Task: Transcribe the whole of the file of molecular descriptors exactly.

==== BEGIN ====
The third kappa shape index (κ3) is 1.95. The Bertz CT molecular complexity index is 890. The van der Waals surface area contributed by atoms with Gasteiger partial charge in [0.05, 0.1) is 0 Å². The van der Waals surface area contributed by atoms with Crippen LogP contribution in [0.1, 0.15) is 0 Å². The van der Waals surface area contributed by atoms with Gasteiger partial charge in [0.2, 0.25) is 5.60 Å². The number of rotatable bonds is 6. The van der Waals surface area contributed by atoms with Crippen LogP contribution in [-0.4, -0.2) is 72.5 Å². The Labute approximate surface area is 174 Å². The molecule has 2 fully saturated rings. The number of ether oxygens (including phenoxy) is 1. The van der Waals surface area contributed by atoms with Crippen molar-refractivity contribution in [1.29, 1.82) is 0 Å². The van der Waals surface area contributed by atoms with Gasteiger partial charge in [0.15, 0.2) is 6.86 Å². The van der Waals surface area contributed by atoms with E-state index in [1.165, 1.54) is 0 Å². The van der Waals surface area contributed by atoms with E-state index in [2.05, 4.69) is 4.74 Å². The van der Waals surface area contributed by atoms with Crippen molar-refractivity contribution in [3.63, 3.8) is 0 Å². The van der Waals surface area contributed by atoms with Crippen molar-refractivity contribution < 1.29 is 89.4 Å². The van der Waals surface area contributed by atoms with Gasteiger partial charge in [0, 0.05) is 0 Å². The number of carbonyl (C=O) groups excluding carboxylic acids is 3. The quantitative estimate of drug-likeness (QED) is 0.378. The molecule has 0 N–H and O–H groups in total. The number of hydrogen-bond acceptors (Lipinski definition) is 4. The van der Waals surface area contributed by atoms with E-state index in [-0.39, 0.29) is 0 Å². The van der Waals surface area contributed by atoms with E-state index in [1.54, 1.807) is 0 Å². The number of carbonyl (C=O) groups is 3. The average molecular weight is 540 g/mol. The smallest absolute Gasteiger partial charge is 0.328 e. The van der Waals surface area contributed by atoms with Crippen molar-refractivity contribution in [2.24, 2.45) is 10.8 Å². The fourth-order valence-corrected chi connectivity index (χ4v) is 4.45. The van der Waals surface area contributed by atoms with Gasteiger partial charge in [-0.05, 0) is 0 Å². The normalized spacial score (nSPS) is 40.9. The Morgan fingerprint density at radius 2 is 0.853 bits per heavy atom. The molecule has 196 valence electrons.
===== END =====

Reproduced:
The third kappa shape index (κ3) is 1.95. The Bertz CT molecular complexity index is 890. The van der Waals surface area contributed by atoms with Gasteiger partial charge in [0.05, 0.1) is 0 Å². The van der Waals surface area contributed by atoms with Crippen LogP contribution in [0.1, 0.15) is 0 Å². The van der Waals surface area contributed by atoms with Gasteiger partial charge in [0.2, 0.25) is 5.60 Å². The number of rotatable bonds is 6. The van der Waals surface area contributed by atoms with Crippen LogP contribution in [-0.4, -0.2) is 72.5 Å². The Labute approximate surface area is 174 Å². The molecule has 2 fully saturated rings. The number of ether oxygens (including phenoxy) is 1. The van der Waals surface area contributed by atoms with Crippen molar-refractivity contribution in [1.29, 1.82) is 0 Å². The van der Waals surface area contributed by atoms with Gasteiger partial charge in [0.15, 0.2) is 6.86 Å². The van der Waals surface area contributed by atoms with E-state index in [1.165, 1.54) is 0 Å². The van der Waals surface area contributed by atoms with E-state index in [2.05, 4.69) is 4.74 Å². The van der Waals surface area contributed by atoms with Crippen molar-refractivity contribution in [3.63, 3.8) is 0 Å². The van der Waals surface area contributed by atoms with Crippen molar-refractivity contribution < 1.29 is 89.4 Å². The van der Waals surface area contributed by atoms with Gasteiger partial charge in [0, 0.05) is 0 Å². The number of carbonyl (C=O) groups excluding carboxylic acids is 3. The quantitative estimate of drug-likeness (QED) is 0.378. The molecule has 0 N–H and O–H groups in total. The number of hydrogen-bond acceptors (Lipinski definition) is 4. The van der Waals surface area contributed by atoms with E-state index in [-0.39, 0.29) is 0 Å². The van der Waals surface area contributed by atoms with E-state index in [1.54, 1.807) is 0 Å². The number of carbonyl (C=O) groups is 3. The average molecular weight is 540 g/mol. The smallest absolute Gasteiger partial charge is 0.328 e. The van der Waals surface area contributed by atoms with Crippen molar-refractivity contribution in [2.24, 2.45) is 10.8 Å². The fourth-order valence-corrected chi connectivity index (χ4v) is 4.45. The van der Waals surface area contributed by atoms with Gasteiger partial charge in [-0.05, 0) is 0 Å². The normalized spacial score (nSPS) is 40.9. The Morgan fingerprint density at radius 2 is 0.853 bits per heavy atom. The molecule has 196 valence electrons.